In Sanskrit 'kapala' means skull; 'bhati' means shining. Kapalabhati is considered to be so cleansing to the entire system that, when practiced on a regular basis the face shines with good health and radiance. Although a breathing exercise, Kapalabhati is actually one of the 'Shat Kriyas' (Six cleansing exercises).
Sit in a cross-legged position, with the back straight and the head erect. Take two to three deep breaths to prepare for Kapalabhati. After the last deep inhalation:
1. Contract the abdominal muscles quickly, causing the diaphragm to move up into the thoracic cavity and pushing the air out of the lungs forcefully.
2. Relax the abdominal muscles allowing the diaphragm to descend into the abdominal cavity; passive inhalation takes place. The lungs automatically expand and inflate with air. Do not inhale forcefully. Repeat this pumping quickly. Passive inhalation and sudden expulsion of breath follow each other continuously until a round is completed. End on the exhalation, and follow each round with two to three deep breaths and retention. (You may want to leave out this retention when teaching Kapalabhati for the first time). Beginners may start with three rounds of 20-30 pumping each. Gradually increase to five rounds of 50-100 pumping.
1. Many people have difficulty in practicing the correct diaphragmatic movements. Often, beginners will do the opposite and contract the abdomen while inhaling. To correct, take one hand and place it on the abdomen. Repeat the instructions for Kapalabhati, holding the hand and pushing the abdomen with it as the student exhales.
2. Students often contract the shoulders and/or arch the back, trying to push the air out while exhaling. The back and shoulders should remain still during Kapalabhati.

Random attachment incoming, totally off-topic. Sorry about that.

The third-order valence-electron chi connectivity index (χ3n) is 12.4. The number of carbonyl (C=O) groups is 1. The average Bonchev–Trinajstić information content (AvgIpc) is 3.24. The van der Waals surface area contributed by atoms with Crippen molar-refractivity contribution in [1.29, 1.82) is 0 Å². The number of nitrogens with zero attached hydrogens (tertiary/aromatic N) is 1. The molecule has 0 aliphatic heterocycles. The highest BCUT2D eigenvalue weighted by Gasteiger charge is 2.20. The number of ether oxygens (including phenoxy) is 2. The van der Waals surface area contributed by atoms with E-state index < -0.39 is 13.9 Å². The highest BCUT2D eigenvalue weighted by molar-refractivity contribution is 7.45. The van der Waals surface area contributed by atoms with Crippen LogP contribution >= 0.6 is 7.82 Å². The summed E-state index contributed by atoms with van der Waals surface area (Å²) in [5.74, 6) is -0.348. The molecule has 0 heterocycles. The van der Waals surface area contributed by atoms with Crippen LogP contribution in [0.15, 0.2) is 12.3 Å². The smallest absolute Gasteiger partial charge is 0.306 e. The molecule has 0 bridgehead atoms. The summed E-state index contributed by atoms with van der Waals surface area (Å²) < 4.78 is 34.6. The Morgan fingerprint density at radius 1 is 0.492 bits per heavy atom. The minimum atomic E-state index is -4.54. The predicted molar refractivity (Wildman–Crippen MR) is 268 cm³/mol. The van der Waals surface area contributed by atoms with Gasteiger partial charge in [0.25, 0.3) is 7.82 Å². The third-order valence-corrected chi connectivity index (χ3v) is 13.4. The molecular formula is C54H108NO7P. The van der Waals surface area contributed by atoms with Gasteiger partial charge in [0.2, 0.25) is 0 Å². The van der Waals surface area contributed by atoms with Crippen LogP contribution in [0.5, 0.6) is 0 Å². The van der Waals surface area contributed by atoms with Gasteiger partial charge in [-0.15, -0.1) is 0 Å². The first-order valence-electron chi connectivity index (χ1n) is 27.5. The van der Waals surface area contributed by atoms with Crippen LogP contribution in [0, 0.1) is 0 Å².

3. Students often contract the facial muscles forcing the air out of the nose while exhaling. The teacher should make the students understand that the noise comes from the air being forced out of the lungs by the movement of the diaphragm. The noise should not be made by the nose itself.
4. Students will try to actively inhale. They will not be able to do this fast enough and may start to hyperventilate. Explain the importance of relaxing after the exhalation. The lungs will inflate with air automatically -faster than if they try to make them expand.
• As it is difficult to repeat the instructions "exhale-inhale" as you are teaching Kapalabhati, you may use "one-two" instead. Be sure to accentuate the count of "one" so that the students know that they should exhale sharply.
•Don't interrupt flow of class if one student can't do the exercise. Ask this student to just breathe normally, and show him while the others retain the breath. If a student is completely new, let him lie down and concentrate on the abdominal breath.
• Teacher may put hands on the student’s shoulders and/or back to straighten them. Remind students to relax the shoulders. Explain the importance of staying relaxed in the position.
• Cleanses the nasal passage, lungs and the entire respiratory system.
• Strengthens and increases the capacity of the lungs and intercostal (ribcage) muscles.
• Helps to drain the sinuses and eliminate accumulated mucus.
• Bronchial congestion and spasm are removed; consequently, asthma is relieved and virtually eliminated, over a period of time.
• Helps the body to eliminate large quantities of carbon dioxide and other impurities. This permits the red-blood cells to suck in more oxygen, increasing the richness of the blood.
• The added intake of oxygen into the body enriches the blood and renews body tissues.
• The movement of the diaphragm and abdominal contractions massage the stomach, liver, spleen, heart and pancreas.
• Abdominal muscles are strengthened. Digestion is improved.
• The regular practitioner of Kapalabhati enjoys blooming vigour and health.
• Kapalabhati refreshes and invigorates the mind.
• It brings an increase in alertness as a result of the increase of oxygen to the brain.
• It creates a feeling of exhilaration.
• Kapalabhati activates pranic energy.
• It increases the supply of stored-up prana in the solar plexus region.
Kapalabhati should not be practiced during pregnancy; nor when any abdominal pain or cramping
NOTE: Kapalabhati should never be attempted when an asthmatic attack is in progress.